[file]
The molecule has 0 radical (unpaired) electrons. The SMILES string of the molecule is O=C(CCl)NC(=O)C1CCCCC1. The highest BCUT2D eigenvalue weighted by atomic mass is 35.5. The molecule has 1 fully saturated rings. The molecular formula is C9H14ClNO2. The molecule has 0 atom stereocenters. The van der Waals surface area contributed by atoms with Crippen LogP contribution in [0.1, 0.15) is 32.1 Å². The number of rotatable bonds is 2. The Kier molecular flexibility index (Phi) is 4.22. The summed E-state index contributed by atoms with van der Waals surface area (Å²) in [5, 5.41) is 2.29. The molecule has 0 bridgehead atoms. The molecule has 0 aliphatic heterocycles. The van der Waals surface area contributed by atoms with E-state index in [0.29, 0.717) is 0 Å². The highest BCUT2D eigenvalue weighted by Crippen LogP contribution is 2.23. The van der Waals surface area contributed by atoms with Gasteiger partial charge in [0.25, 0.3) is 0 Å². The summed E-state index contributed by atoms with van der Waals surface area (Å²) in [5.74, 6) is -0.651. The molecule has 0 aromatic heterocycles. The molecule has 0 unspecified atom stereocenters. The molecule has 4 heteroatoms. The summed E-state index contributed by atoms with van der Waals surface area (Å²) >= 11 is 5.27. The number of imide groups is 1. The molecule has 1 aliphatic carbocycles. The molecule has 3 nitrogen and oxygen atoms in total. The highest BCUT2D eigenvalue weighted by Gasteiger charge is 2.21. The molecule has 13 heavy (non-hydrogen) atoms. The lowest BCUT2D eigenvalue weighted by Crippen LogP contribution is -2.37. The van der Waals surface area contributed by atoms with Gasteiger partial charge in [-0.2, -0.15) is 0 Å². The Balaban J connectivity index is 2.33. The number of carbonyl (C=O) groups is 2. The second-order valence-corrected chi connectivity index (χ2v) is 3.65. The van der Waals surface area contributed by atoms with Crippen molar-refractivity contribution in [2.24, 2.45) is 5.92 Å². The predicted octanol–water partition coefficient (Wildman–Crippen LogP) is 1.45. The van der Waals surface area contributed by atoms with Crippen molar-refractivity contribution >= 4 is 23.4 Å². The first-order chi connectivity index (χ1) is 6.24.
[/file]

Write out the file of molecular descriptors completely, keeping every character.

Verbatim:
The molecule has 0 radical (unpaired) electrons. The SMILES string of the molecule is O=C(CCl)NC(=O)C1CCCCC1. The highest BCUT2D eigenvalue weighted by atomic mass is 35.5. The molecule has 1 fully saturated rings. The molecular formula is C9H14ClNO2. The molecule has 0 atom stereocenters. The van der Waals surface area contributed by atoms with Crippen LogP contribution in [0.1, 0.15) is 32.1 Å². The number of rotatable bonds is 2. The Kier molecular flexibility index (Phi) is 4.22. The summed E-state index contributed by atoms with van der Waals surface area (Å²) in [5, 5.41) is 2.29. The molecule has 0 bridgehead atoms. The molecule has 0 aliphatic heterocycles. The van der Waals surface area contributed by atoms with E-state index in [0.29, 0.717) is 0 Å². The highest BCUT2D eigenvalue weighted by Crippen LogP contribution is 2.23. The van der Waals surface area contributed by atoms with Gasteiger partial charge in [0.25, 0.3) is 0 Å². The summed E-state index contributed by atoms with van der Waals surface area (Å²) in [5.74, 6) is -0.651. The molecule has 0 aromatic heterocycles. The molecule has 0 unspecified atom stereocenters. The molecule has 4 heteroatoms. The summed E-state index contributed by atoms with van der Waals surface area (Å²) >= 11 is 5.27. The number of imide groups is 1. The molecule has 1 aliphatic carbocycles. The molecule has 3 nitrogen and oxygen atoms in total. The highest BCUT2D eigenvalue weighted by Gasteiger charge is 2.21. The molecule has 13 heavy (non-hydrogen) atoms. The lowest BCUT2D eigenvalue weighted by Crippen LogP contribution is -2.37. The van der Waals surface area contributed by atoms with Gasteiger partial charge in [-0.2, -0.15) is 0 Å². The Balaban J connectivity index is 2.33. The number of carbonyl (C=O) groups is 2. The second-order valence-corrected chi connectivity index (χ2v) is 3.65. The van der Waals surface area contributed by atoms with Crippen molar-refractivity contribution in [2.24, 2.45) is 5.92 Å². The predicted octanol–water partition coefficient (Wildman–Crippen LogP) is 1.45. The van der Waals surface area contributed by atoms with Crippen molar-refractivity contribution >= 4 is 23.4 Å². The first-order chi connectivity index (χ1) is 6.24.